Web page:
Les Paul Junior and an Explorer that sounds
amazing. The Explorer is a great guitar
– there’s something about that massive piece
of wood. Those are the guitars I use these
days for recording and playing live.
I’ve also got a lot of cool archtop guitars.
I’ve got a cool ES-350 from 1952, a 1946
Epiphone Emporer, a 1939 Epiphone
Broadway, a 1944 Epiphone Blackstone and
a 1938 Gibson L7. Epiphone and Gibson, to
me, have always been the two top guitar
makers, especially of archtops and flattops.
I love flattop and hollowbody guitars in general. I use my Sheraton all the time, along
with a modern Broadway.
Epiphone’s Elitist Byrdland is also an incredible guitar; they are kind of like Gibson
Custom Shop guitars. The Elitists are made
in Japan, with beautiful high-end woods
and incredible craftsmanship. These days,
Epiphones are kind of like budget Gibsons
in a sense, but they’re really quality instruments. Sometimes people ask me if I ever
change the pickups in new Epiphones, but
I’ve never run into one in which the pickups
don’t sound great. I think they’re made
really well right from the beginning.
The main effect I use is a Seymour Duncan
Pickup Booster, which is a great little pre-amp and gives you a clean boost. I like
to run my amp low and use the Pickup
Booster for a fatter tone. I also go back and
forth between a Bad Monkey Distortion
pedal, a Tube Screamer, a Boss Blues Driver
and Boss Super Overdrive, but the Tonebone
Radical Trimode is one that I really love. It’s
an actual tube pedal, and recording with it
is amazing. It has two 12AX7s in it, and you
can switch between two different settings
to get different amounts of overdrive. You
get phenomenal harmonic distortion with it.
I use D’Addario strings – depending on the
guitar, I usually use the nickel wound variety. I use .10s on Les Pauls and Fender-style
guitars, and .11s or .12s on archtops. I also
use flatwounds on a lot of my older guitars,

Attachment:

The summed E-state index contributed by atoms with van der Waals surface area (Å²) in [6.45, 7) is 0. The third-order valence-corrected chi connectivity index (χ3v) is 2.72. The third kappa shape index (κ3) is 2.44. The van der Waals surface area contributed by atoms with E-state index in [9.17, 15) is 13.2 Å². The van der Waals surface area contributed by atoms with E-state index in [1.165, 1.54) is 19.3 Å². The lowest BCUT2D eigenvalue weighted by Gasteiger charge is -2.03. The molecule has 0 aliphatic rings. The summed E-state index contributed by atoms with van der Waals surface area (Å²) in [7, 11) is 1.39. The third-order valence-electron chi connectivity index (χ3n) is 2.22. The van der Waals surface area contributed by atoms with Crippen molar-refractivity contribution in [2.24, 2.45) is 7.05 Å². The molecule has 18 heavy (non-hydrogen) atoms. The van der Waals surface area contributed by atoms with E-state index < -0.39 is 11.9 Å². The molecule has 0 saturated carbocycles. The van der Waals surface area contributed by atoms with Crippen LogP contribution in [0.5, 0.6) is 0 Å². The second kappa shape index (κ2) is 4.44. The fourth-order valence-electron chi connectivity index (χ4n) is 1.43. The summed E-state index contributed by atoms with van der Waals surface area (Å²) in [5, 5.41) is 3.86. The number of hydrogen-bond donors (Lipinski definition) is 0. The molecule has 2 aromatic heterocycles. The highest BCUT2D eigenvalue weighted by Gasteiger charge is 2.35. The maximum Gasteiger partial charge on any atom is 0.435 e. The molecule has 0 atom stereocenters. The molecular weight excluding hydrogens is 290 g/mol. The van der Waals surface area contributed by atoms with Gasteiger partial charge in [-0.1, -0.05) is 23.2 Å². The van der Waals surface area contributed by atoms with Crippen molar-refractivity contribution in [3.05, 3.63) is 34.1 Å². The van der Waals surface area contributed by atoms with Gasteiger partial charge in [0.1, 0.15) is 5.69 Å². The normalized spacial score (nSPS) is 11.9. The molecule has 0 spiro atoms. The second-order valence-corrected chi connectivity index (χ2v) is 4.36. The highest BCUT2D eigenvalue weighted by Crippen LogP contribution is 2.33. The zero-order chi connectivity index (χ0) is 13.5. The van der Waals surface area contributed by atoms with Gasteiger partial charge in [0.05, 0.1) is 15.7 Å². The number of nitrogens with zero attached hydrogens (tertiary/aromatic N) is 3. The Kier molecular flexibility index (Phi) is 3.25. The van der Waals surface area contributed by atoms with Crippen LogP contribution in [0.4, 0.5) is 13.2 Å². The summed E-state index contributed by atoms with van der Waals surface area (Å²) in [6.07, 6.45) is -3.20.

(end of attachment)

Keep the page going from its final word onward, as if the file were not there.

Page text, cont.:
to get different sounds – usually the ones
with floating pickups like D’Armond pickups.
Have you reached your goal as a guitarist, or is that a never-ending road?
Hopefully it’s a never-ending road. I’ve pondered that question myself, in the sense
that I’m getting older. I have pretty bad
arthritis in my left shoulder which affects
my playing to some extent – I’m not quite
as fast as I used to be. But I think I’m
continuing to get better, from all the music
I’ve ingested and all the music I’ve played. I
suppose this is something that most people
experience, since it’s rare to not have something slow you down as you age.
Now I’m getting noticed more than ever;
I’m getting all of these awards, but at the
same time it’s getting harder to sing, and I’m
slower than I used to be. Still, when I listen
to my recent recordings, I think I’m better
on them than when I had more facility and
my voice was in better shape. But that’s like
with anybody; I think Louis Armstrong always
sounded great, right up to the end. He
couldn’t quite hit the same high notes that he
did when he was young, but I see him as a
good role model for what I want to achieve
in my life, which is lasting musical maturity. I
just want to continue to mature and use what
I have left of my talent until the end.